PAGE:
As promised at last fall’s White House Community College Summit, the administration is continuing to focus on this oft-overlooked sector of higher education with a virtual symposium from 2-5 p.m today.
The event will be held at Montgomery Community College’s Takoma Park/Silver Spring campus in Maryland and streamed live online. You can register here, and a link to the webcast will be sent to all registered participants.
The administration has held four regional meetings at community colleges since the October summit. Today’s event will present findings from those gatherings, focusing on four areas: promoting college- and career-readiness among low-skilled workers; aligning secondary and postsecondary career technical education; improving the effectiveness of developmental education to meet the diverse needs of learners; and establishing partnerships between employers and community colleges that align curriculum and instruction with workplace realities.
Speakers will include Jill Biden, Education Secretary Arne Duncan, Education Undersecretary Martha Kanter, U.S. Rep. Chris Van Hollen (D-Md.), Montgomery College President DeRionne Pollard, and other higher education leaders.
Update 6:25 p.m.
Students who enter community college without a clue of what they want to do are less likely to succeed than those who enter with a clear program focus. Helping students consider their strengths and interests early on was one of many strategies to boost college completion discussed among experts at the symposium today.
Thomas Bailey, director of the Community College Research Center at Columbia University, said students are often confused by the multitude of choices and there aren’t enough resources on campuses to advise them. “We need to work on how to help students figure out what they want to do,” he said. “We don’t focus enough in getting students anchored in a field of study. If they don’t get anchored early, sometimes they never do.”
When students enter on a general education track, they are forced to take a full sequence of remedial programs that they may not necessary need. Too often, they then become discouraged and don’t make it. Success rates for students who are in developmental education courses are much lower than for others, Bailey added.
To address that, colleges need to make the system easy to navigate, improve alignment with high schools, support summer bridge programs, and work to reduce the need for remediation, the panelists said.
While nearly two-thirds of students enroll in some kind of postsecondary education within two years of high school, after one semester of college many drop out and less than 30 percent earn an associate degree in three years, said Katherine Hughes of the CCRD in New York. To improve these odds, she suggested the need for fostering clear pathways from high school to college. “There needs to be a shared understanding of what it means to be prepared,” she said.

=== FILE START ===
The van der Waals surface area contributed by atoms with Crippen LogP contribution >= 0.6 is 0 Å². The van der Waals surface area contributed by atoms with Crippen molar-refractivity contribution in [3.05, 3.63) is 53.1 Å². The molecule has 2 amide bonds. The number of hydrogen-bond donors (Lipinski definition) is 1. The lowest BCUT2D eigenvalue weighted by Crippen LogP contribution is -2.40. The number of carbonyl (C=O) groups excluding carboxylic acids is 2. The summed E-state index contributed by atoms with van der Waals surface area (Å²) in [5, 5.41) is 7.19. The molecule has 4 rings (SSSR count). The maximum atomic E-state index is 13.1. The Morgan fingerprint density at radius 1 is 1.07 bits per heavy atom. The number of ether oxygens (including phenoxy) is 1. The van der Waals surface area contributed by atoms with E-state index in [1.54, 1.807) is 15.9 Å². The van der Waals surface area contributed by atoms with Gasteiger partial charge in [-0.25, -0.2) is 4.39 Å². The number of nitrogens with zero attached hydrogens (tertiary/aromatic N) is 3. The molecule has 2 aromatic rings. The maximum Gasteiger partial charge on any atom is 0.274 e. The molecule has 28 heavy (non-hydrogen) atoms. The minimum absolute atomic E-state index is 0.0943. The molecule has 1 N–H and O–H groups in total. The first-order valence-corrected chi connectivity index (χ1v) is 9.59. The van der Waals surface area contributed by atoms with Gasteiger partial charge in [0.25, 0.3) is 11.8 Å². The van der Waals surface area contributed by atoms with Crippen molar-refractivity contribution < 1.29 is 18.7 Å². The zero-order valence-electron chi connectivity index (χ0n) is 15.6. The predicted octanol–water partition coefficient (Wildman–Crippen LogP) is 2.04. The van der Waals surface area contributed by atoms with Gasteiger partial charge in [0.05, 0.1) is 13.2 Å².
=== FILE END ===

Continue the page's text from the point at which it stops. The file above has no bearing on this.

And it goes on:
Bailey said having college faculty work with high school teachers is “absolutely essential,” and more are bridging that divide. Yet the two systems have very different legacies, and it’s a challenge to figure out how to force collaboration. “I don’t think states can legislate that alignment alone. I don’t think a top-down strategy will work,” he said. Rather, it’s going to take both systems moving in the direction of cooperation at the same time and adopting policies to encourage that, Bailey said.
When systems have different funding streams and incentives, it is challenging, but there are pockets of progress, the panelists noted. Some high schools are pushing students toward college through dual-enrollment programs. Colleges are going into the high schools to administer early-assessment tests so students can get up to speed with skills before graduation. And some colleges provide data back to high schools on their students in remedial education to red-flag areas in need of improvement.
Undersecretary of Education Martha Kanter said she is encouraged by new regional consortia, such as one in northwest Indiana where high schools are consulting with the local university and community college to target curriculum toward college readiness.
To get funding for collaborative initiatives, Bailey said advocates need to make the argument—and have the evidence—to show that it’s actually saving money in the long run by helping students succeed. “We need to be creative about where we get resources ... and ultimately show what is effective,” he said.
When it comes to developmental education, the panelists discussed the importance of programs that are individualized and compressed to get students through quickly. Also, campuses that integrate remedial students into credit classes, with supports and tutoring, have shown success.
While scattered initiatives are demonstrating promise, colleges need to adopt widespread changes to affect change, the panelists said. Bailey said he is encouraged by the amount of experimentation happening at community colleges and the progress being made in innovative models with developmental education and student success.
A version of this news article first appeared in the College Bound blog.